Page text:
Adolfo Gomez, 52, and Deborah Gomez, 43, were arrested on June 13, 2012, in Lawrence, Kan., after an alert Walmart shopper reported seeing their two youngest children, 7 and 5, bound with duct tape in the back of the couple’s SUV. Police found the boy, 5, on the ground outside the vehicle, on a pice of cardboard, blindfolded, his hands tied behind his back, and his legs bound together. The girl, 7, was found inside the vehicle after Gomez was arrested. She had also been blindfolded and bound. Deborah Gomez was inside the Walmart buying a bat, two rolls of duct tape and two tarps. Adolfo Gomez, who was in the vehicle “loudly either reciting religious sayings or possibly praying,” had to be tasered three times before he complied. The couple was charged with suspicion of child abuse and child endangerment.
During questioning, police reportedly asked Gomez if he was under the influence of drugs or alcohol, to which he replied that he had not used LSD in over 30 days, and that he didn’t consume alcohol, because his wife said she would leave him if he did, but that he had not slept in nine days. The Gomezes were each charged with five counts of aggravated endangerment of a child, which a judge dropped to three each in a preliminary hearing on August 14.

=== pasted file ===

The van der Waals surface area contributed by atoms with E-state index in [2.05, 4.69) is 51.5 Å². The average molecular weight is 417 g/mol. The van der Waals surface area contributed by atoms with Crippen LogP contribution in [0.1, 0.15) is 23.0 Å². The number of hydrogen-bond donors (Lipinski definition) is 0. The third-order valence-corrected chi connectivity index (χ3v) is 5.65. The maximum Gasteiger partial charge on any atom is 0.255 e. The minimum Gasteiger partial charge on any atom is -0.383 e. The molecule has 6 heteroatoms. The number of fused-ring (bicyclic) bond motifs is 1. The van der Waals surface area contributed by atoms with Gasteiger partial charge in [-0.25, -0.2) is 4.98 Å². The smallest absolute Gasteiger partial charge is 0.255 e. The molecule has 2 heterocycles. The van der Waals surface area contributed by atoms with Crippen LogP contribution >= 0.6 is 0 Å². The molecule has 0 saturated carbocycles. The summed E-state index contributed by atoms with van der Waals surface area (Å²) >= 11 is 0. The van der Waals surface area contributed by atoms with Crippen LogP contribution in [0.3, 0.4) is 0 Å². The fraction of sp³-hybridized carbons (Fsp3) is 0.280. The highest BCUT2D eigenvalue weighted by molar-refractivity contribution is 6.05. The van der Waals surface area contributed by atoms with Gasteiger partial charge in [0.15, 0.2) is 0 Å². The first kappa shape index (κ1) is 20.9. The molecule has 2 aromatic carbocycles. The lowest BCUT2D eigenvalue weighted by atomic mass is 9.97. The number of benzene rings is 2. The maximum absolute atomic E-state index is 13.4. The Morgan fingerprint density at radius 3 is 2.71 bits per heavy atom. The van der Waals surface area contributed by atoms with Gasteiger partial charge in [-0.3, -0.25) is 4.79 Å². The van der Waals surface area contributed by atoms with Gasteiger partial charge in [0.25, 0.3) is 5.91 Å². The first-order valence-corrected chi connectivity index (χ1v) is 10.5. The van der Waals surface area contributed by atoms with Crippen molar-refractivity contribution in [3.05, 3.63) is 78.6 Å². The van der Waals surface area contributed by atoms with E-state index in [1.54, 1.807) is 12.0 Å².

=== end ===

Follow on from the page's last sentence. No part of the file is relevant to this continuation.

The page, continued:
In court Lawrence police officer Hayden Fowler testified that when they questioned the couple’s daughter, 12, she said that that her siblings were often taped to keep out the demons. She added that there were demons in the parking lot, and they the family was planning to exorcise them. During Tuesday’s hearing it was revealed that the couple had sold all of their belongings and moved out of their home in the suburbs of Chicago, because “a darkness was coming over the house,” which they believed to have been possessed by demons. Listeners of conspiracy theorist and short-wave radio talk show host Steve Quayle, they mentioned his work on “Fallen Angels,” in which he declares that Satan has launched at attack upon mankind. The family apparently was on its way to Arizona when their vehicle broke down, and so they were living in the Walmart parking lot. The couple’s youngest children, 15, 13, 12, 7 and 5, are in protective custody. They have two sons who attend college in Chicago.
The parents each pleaded not guilty on August 16 to two counts of child abuse and five misdemeanor counts child endangerment. Adolfo Gomez faces an additional count of felony obstruction. Adolofo Gomez’ attorney, Skip Griffy, told the court that binding the children had to do with the family’s religious beliefs surrounding protection against demons, and that the children, also believers, had been willing participants. The couple will be tried separately, Deborah Gomez on October 22, 2012, and Adolofo Gomez on November 5.